United Way's CEO/Executive Director Erin Matt tells us they’ve been able to keep up with connecting the homeless with the services they need, but the demand has been steady so far.
"It becomes a challenge when you talk about relocating a large group of people at once, at the same time, but when we’re talking about a staggered approach, which is really what has been done over the summer months, that tends to be more effective because there are available housing options."
There is a shortage of affordable housing options, so what would happen if a large housing facility like the Olbiston were to shut down? City of Utica's Mayor Robert Palmieri talked about the City's commitment.
"At this time, God forbid that did happen, we would be able to furnish enough support for them until such time we could find them a long-term solution to the problem…. To the point we will never allow them to go back on the streets."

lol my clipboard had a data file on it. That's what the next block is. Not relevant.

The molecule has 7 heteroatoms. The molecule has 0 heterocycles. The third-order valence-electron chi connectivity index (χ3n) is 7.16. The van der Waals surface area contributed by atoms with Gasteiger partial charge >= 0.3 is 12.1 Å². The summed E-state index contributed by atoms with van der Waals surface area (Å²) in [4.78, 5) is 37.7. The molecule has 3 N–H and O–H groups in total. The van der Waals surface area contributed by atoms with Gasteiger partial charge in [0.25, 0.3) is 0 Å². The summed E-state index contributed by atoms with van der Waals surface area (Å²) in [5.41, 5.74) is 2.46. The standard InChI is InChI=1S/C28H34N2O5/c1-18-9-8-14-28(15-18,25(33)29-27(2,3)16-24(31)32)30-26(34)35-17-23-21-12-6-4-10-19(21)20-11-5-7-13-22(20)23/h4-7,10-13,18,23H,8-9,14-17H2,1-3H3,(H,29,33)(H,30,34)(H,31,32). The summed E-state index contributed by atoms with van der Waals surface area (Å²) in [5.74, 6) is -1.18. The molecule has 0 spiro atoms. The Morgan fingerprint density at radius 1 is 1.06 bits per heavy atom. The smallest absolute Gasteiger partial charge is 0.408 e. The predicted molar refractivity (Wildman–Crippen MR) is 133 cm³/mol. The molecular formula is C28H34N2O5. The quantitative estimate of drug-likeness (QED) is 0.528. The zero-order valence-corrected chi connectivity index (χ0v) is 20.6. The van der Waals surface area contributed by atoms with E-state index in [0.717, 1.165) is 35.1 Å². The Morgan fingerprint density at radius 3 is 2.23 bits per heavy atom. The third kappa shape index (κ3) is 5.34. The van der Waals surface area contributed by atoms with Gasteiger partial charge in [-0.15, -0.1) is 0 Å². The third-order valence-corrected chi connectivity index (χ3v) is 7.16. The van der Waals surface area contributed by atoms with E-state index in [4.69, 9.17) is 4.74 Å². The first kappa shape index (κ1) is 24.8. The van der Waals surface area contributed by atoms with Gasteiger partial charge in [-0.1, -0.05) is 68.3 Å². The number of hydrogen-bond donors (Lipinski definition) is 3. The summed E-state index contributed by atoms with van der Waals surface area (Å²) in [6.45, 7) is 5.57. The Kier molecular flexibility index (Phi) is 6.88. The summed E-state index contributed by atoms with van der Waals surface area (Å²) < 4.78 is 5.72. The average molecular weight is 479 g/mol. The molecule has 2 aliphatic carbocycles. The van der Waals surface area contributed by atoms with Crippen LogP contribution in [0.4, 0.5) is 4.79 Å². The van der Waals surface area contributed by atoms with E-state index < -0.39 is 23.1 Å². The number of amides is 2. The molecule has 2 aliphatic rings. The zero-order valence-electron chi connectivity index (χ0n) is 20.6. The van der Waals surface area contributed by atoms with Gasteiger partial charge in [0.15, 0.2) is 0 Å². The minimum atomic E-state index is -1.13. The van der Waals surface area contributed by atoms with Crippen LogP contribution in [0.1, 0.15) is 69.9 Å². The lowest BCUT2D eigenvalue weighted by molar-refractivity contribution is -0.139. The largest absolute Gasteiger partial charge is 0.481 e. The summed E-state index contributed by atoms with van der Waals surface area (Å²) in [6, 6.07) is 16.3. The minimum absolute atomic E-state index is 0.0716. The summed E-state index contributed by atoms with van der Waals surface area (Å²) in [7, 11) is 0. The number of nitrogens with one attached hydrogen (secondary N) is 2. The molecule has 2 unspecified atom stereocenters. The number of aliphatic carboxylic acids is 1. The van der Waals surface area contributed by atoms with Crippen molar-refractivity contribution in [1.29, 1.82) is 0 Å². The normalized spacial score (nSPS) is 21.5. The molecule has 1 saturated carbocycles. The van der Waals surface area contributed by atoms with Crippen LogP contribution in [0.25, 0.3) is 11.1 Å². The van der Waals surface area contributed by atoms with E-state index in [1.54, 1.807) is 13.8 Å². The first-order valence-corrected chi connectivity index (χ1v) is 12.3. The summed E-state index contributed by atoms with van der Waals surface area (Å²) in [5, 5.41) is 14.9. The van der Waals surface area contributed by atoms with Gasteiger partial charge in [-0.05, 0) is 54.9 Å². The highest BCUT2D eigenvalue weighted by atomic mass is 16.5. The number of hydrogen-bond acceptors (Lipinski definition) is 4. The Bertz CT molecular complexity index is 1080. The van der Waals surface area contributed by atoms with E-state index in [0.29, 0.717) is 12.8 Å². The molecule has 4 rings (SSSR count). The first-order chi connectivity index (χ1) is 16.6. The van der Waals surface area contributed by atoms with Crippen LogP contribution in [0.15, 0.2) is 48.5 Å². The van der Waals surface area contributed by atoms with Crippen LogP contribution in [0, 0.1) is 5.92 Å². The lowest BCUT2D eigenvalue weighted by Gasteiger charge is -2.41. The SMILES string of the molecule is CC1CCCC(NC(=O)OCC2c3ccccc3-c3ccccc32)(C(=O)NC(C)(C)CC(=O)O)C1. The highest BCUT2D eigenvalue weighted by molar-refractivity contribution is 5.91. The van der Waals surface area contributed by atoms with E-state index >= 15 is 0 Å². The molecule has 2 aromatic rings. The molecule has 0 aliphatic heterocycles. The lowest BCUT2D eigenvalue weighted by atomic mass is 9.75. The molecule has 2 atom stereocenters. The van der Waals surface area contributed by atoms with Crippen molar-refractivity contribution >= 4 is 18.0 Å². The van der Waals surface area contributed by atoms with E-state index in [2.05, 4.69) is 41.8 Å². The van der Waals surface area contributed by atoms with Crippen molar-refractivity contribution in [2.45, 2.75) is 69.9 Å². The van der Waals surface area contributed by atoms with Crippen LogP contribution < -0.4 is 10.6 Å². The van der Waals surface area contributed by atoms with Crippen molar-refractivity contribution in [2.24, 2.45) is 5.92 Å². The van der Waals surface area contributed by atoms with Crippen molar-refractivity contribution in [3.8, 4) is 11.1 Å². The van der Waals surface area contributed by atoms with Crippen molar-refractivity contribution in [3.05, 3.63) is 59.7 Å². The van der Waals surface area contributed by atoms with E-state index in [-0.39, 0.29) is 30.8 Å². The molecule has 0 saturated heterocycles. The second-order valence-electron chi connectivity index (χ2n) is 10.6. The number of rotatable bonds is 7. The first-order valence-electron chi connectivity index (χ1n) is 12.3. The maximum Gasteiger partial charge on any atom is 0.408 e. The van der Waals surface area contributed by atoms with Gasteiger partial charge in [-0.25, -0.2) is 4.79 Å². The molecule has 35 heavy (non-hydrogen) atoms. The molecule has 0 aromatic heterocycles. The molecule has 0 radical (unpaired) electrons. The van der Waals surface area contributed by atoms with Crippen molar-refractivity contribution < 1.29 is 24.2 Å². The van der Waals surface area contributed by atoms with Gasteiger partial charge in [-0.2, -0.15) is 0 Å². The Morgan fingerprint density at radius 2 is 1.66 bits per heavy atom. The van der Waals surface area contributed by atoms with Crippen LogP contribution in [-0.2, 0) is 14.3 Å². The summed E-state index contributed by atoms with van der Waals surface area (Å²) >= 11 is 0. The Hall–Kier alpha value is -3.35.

There is a number of low income housing projects in the works, but until they’re completed the United Way is pleading to landlords to consider taking in the people in need.
"The challenge is greater when you start to look at multiple or dozens of housing units available at the same time. So there are options. It’s more that it’s just kind of a sliding scale of when they become available."
Stay with us on Thursday when we address mental illness, and the transition from temporary housing to permanent living quarters.